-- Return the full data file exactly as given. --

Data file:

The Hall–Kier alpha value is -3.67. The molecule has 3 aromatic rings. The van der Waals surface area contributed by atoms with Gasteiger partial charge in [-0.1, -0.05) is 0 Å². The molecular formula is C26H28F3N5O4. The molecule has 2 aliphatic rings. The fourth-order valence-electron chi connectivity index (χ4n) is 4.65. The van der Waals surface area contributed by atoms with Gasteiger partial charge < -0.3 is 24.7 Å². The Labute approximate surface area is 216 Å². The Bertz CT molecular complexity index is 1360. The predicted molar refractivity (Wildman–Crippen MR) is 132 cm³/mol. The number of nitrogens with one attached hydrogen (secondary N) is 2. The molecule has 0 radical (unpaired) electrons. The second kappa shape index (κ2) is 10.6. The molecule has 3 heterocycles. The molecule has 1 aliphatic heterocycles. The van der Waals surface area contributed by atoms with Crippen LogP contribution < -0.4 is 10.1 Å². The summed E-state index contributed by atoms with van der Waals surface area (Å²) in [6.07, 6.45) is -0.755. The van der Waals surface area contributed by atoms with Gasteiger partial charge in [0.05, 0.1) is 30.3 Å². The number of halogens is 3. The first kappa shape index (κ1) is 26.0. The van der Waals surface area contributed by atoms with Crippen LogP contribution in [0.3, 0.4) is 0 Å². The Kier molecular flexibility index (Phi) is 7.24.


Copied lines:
The Hall–Kier alpha value is -3.67. The molecule has 3 aromatic rings. The van der Waals surface area contributed by atoms with Gasteiger partial charge in [-0.1, -0.05) is 0 Å². The molecular formula is C26H28F3N5O4. The molecule has 2 aliphatic rings. The fourth-order valence-electron chi connectivity index (χ4n) is 4.65. The van der Waals surface area contributed by atoms with Gasteiger partial charge < -0.3 is 24.7 Å². The Labute approximate surface area is 216 Å². The Bertz CT molecular complexity index is 1360. The predicted molar refractivity (Wildman–Crippen MR) is 132 cm³/mol. The number of nitrogens with one attached hydrogen (secondary N) is 2. The molecule has 0 radical (unpaired) electrons. The second kappa shape index (κ2) is 10.6. The molecule has 3 heterocycles. The molecule has 1 aliphatic heterocycles. The van der Waals surface area contributed by atoms with Crippen LogP contribution < -0.4 is 10.1 Å². The summed E-state index contributed by atoms with van der Waals surface area (Å²) in [6.07, 6.45) is -0.755. The van der Waals surface area contributed by atoms with Gasteiger partial charge in [0.05, 0.1) is 30.3 Å². The number of halogens is 3. The first kappa shape index (κ1) is 26.0. The van der Waals surface area contributed by atoms with Crippen LogP contribution in [0.3, 0.4) is 0 Å². The Kier molecular flexibility index (Phi) is 7.24.